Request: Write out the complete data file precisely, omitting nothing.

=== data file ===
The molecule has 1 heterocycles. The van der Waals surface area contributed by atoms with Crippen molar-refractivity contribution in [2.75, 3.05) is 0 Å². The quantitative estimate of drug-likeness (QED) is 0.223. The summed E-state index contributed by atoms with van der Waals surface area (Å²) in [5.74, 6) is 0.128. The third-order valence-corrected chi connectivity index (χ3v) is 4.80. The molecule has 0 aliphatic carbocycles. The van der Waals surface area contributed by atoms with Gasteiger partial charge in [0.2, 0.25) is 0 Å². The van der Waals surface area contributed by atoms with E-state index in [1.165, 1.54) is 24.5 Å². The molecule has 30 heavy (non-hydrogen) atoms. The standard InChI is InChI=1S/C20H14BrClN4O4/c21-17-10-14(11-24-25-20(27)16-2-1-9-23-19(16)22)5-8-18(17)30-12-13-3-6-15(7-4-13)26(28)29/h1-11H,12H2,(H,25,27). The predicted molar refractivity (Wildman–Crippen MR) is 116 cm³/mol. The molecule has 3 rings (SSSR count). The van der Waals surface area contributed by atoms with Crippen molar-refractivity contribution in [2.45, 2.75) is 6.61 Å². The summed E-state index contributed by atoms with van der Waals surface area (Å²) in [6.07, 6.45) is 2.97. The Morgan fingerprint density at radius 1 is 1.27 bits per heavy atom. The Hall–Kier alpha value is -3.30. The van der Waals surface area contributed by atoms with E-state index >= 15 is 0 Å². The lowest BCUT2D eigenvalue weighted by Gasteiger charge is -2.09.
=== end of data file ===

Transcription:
The molecule has 1 heterocycles. The van der Waals surface area contributed by atoms with Crippen molar-refractivity contribution in [2.75, 3.05) is 0 Å². The quantitative estimate of drug-likeness (QED) is 0.223. The summed E-state index contributed by atoms with van der Waals surface area (Å²) in [5.74, 6) is 0.128. The third-order valence-corrected chi connectivity index (χ3v) is 4.80. The molecule has 0 aliphatic carbocycles. The van der Waals surface area contributed by atoms with Gasteiger partial charge in [0.2, 0.25) is 0 Å². The van der Waals surface area contributed by atoms with E-state index in [1.165, 1.54) is 24.5 Å². The molecule has 30 heavy (non-hydrogen) atoms. The standard InChI is InChI=1S/C20H14BrClN4O4/c21-17-10-14(11-24-25-20(27)16-2-1-9-23-19(16)22)5-8-18(17)30-12-13-3-6-15(7-4-13)26(28)29/h1-11H,12H2,(H,25,27). The predicted molar refractivity (Wildman–Crippen MR) is 116 cm³/mol. The molecule has 3 rings (SSSR count). The van der Waals surface area contributed by atoms with Crippen molar-refractivity contribution in [2.45, 2.75) is 6.61 Å². The summed E-state index contributed by atoms with van der Waals surface area (Å²) in [6.07, 6.45) is 2.97. The Morgan fingerprint density at radius 1 is 1.27 bits per heavy atom. The Hall–Kier alpha value is -3.30. The van der Waals surface area contributed by atoms with E-state index >= 15 is 0 Å². The lowest BCUT2D eigenvalue weighted by Gasteiger charge is -2.09.